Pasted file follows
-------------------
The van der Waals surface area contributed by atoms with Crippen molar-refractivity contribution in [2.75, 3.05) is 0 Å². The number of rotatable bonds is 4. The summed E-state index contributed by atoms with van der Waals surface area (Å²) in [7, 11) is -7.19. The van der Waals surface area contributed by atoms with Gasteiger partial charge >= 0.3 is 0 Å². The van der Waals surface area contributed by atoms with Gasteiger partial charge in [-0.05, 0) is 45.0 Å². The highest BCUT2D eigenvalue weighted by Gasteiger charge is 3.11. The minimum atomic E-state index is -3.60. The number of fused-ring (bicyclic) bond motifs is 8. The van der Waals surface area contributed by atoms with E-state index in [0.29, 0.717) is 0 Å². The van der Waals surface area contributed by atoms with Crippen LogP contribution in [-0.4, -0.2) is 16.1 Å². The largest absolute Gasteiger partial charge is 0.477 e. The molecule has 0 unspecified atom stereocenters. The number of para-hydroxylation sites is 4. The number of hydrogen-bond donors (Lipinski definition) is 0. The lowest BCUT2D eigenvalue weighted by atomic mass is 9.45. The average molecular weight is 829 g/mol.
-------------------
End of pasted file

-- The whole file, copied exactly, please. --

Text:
The van der Waals surface area contributed by atoms with Crippen molar-refractivity contribution in [2.75, 3.05) is 0 Å². The number of rotatable bonds is 4. The summed E-state index contributed by atoms with van der Waals surface area (Å²) in [7, 11) is -7.19. The van der Waals surface area contributed by atoms with Gasteiger partial charge >= 0.3 is 0 Å². The van der Waals surface area contributed by atoms with Gasteiger partial charge in [-0.05, 0) is 45.0 Å². The highest BCUT2D eigenvalue weighted by Gasteiger charge is 3.11. The minimum atomic E-state index is -3.60. The number of fused-ring (bicyclic) bond motifs is 8. The van der Waals surface area contributed by atoms with E-state index in [0.29, 0.717) is 0 Å². The van der Waals surface area contributed by atoms with Crippen LogP contribution in [-0.4, -0.2) is 16.1 Å². The largest absolute Gasteiger partial charge is 0.477 e. The molecule has 0 unspecified atom stereocenters. The number of para-hydroxylation sites is 4. The number of hydrogen-bond donors (Lipinski definition) is 0. The lowest BCUT2D eigenvalue weighted by atomic mass is 9.45. The average molecular weight is 829 g/mol.